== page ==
Posted Nov 15, 2007 08:20 pm CST
A renowned Mississippi personal injury lawyer defending a criminal contempt case after allegedly defying the instructions of an Alabama federal judge to turn over insurance company documents has scored an apparent victory in a wide-ranging ongoing court battle related to insurance coverage for Hurricane Katrina.
Federal district court judges in northern Alabama, after conferring together, have decided that it’s best for a judge in another venue to hear the contempt case, according to Bloomberg. So the contempt case against Richard Scruggs, who reportedly incurred ajudge’s wrath by turning over to the Mississippi attorney general internal State Farm insurance documents related to Hurricane Katrina insurance coverage claims, will now be sent to the 11th U.S. Circuit Court of Appeals in Atlanta for reassignment.
“U.S. District Judge Scott Coogler in Birmingham said yesterday in a court order that it was reasonable to question the fairness of judges in the northern district, one of three federal jurisdictions in Alabama, given that the charges were lodged by a judge there, U.S. District Judge William Acker,” writes Bloomberg. However, Coogler himself wrote, this was to avoid any appearance of partiality rather than because local judges couldn’t fairly decide the contempt case. “The court is of the firm opinion that it could fairly and impartially preside over this case and decide the issues therein,” he said in yesterday’s opinion.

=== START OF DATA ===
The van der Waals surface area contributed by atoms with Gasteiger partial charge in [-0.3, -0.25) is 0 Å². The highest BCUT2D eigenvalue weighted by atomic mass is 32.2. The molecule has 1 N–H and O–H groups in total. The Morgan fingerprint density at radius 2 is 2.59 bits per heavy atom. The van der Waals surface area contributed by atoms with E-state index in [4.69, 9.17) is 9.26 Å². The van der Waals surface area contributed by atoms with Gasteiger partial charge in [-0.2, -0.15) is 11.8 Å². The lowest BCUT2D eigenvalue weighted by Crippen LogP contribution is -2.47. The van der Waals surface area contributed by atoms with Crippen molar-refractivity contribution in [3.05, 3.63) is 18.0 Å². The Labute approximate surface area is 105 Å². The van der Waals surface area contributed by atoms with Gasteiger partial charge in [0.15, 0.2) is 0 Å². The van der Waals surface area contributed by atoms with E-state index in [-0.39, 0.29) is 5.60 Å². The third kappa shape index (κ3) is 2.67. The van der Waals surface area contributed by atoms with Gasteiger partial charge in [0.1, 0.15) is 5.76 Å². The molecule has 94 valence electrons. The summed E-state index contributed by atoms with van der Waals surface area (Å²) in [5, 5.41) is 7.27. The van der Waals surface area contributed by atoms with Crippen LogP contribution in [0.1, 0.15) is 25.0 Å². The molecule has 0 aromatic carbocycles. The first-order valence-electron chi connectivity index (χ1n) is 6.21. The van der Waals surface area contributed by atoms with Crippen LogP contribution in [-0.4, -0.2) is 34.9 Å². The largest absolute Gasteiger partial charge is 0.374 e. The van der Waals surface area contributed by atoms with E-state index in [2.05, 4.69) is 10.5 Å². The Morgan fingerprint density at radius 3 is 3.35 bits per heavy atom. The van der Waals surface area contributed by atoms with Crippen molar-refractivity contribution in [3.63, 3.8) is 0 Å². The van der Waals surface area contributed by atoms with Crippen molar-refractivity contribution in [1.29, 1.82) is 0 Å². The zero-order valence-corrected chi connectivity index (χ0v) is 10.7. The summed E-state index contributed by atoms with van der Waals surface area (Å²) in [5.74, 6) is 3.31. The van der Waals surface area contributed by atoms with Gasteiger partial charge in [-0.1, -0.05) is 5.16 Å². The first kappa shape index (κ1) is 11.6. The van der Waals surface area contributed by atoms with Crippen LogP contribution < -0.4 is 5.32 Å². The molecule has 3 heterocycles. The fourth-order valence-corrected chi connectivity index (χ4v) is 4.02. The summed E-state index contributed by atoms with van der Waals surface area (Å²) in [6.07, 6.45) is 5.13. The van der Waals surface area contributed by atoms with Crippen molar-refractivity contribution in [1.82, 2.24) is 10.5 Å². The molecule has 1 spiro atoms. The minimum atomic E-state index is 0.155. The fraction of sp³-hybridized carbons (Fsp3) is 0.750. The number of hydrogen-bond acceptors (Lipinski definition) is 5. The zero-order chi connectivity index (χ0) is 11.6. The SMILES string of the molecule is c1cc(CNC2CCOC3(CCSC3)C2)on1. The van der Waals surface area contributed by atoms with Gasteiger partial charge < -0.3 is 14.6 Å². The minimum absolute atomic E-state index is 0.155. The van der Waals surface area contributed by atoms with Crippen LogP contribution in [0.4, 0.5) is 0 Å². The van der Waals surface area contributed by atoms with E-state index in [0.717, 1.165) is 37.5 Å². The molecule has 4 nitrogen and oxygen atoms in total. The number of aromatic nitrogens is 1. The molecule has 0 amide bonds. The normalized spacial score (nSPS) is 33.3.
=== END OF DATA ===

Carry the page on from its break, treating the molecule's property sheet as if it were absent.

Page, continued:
As discussed in earlier ABAJournal.com posts, the 11th Circuit held in August that 15,000 internal documents must be returned to State Farm. Meanwhile, another recent decision by a federal district judge also comes down on the insurer side of the Katrina dispute. Last week, Mississippi Attorney General Jim Hood was ordered to hold off on pursuing a criminal investigation of State Farm. The Nov. 8 ruling was made by U.S. District Judge David Bramlette, who sits in Mississippi, Bloomberg notes in another article today.
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